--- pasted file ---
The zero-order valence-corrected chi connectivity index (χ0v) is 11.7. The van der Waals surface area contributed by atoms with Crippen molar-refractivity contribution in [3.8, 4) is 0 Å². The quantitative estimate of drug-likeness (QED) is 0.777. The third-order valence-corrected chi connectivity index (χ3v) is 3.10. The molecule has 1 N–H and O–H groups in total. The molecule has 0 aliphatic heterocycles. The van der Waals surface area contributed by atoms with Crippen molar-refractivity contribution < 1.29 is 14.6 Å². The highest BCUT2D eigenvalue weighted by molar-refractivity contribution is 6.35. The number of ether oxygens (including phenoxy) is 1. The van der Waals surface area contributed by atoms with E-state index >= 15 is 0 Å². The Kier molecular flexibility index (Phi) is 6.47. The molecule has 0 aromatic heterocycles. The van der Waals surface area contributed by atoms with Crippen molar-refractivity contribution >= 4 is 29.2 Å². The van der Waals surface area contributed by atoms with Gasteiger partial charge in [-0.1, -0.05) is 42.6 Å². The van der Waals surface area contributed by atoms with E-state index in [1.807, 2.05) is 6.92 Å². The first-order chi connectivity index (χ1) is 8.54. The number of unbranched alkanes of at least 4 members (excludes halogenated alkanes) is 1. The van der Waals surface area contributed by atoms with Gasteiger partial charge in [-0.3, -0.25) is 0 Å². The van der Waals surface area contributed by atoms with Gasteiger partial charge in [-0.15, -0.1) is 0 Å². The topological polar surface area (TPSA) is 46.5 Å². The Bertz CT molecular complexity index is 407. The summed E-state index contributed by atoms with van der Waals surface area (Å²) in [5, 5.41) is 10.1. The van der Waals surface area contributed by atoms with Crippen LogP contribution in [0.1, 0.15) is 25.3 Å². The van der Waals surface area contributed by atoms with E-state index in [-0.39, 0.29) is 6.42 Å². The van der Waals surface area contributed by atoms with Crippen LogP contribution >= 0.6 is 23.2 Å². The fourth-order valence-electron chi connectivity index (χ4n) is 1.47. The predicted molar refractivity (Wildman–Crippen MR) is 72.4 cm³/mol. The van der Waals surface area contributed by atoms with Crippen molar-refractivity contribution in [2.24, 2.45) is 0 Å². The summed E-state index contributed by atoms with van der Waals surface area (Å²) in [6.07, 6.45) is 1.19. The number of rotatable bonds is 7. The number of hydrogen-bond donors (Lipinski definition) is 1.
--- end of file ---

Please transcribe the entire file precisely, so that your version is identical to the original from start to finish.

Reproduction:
The zero-order valence-corrected chi connectivity index (χ0v) is 11.7. The van der Waals surface area contributed by atoms with Crippen molar-refractivity contribution in [3.8, 4) is 0 Å². The quantitative estimate of drug-likeness (QED) is 0.777. The third-order valence-corrected chi connectivity index (χ3v) is 3.10. The molecule has 1 N–H and O–H groups in total. The molecule has 0 aliphatic heterocycles. The van der Waals surface area contributed by atoms with Crippen molar-refractivity contribution < 1.29 is 14.6 Å². The highest BCUT2D eigenvalue weighted by molar-refractivity contribution is 6.35. The number of ether oxygens (including phenoxy) is 1. The van der Waals surface area contributed by atoms with E-state index >= 15 is 0 Å². The Kier molecular flexibility index (Phi) is 6.47. The molecule has 0 aromatic heterocycles. The van der Waals surface area contributed by atoms with Crippen molar-refractivity contribution >= 4 is 29.2 Å². The van der Waals surface area contributed by atoms with Gasteiger partial charge in [-0.1, -0.05) is 42.6 Å². The van der Waals surface area contributed by atoms with E-state index in [1.807, 2.05) is 6.92 Å². The first-order chi connectivity index (χ1) is 8.54. The number of unbranched alkanes of at least 4 members (excludes halogenated alkanes) is 1. The van der Waals surface area contributed by atoms with Gasteiger partial charge in [-0.3, -0.25) is 0 Å². The van der Waals surface area contributed by atoms with Gasteiger partial charge in [-0.15, -0.1) is 0 Å². The topological polar surface area (TPSA) is 46.5 Å². The Bertz CT molecular complexity index is 407. The summed E-state index contributed by atoms with van der Waals surface area (Å²) in [5, 5.41) is 10.1. The van der Waals surface area contributed by atoms with Crippen LogP contribution in [0.1, 0.15) is 25.3 Å². The van der Waals surface area contributed by atoms with E-state index in [-0.39, 0.29) is 6.42 Å². The van der Waals surface area contributed by atoms with Crippen LogP contribution >= 0.6 is 23.2 Å². The fourth-order valence-electron chi connectivity index (χ4n) is 1.47. The predicted molar refractivity (Wildman–Crippen MR) is 72.4 cm³/mol. The van der Waals surface area contributed by atoms with Crippen molar-refractivity contribution in [2.24, 2.45) is 0 Å². The summed E-state index contributed by atoms with van der Waals surface area (Å²) in [6.07, 6.45) is 1.19. The number of rotatable bonds is 7. The number of hydrogen-bond donors (Lipinski definition) is 1.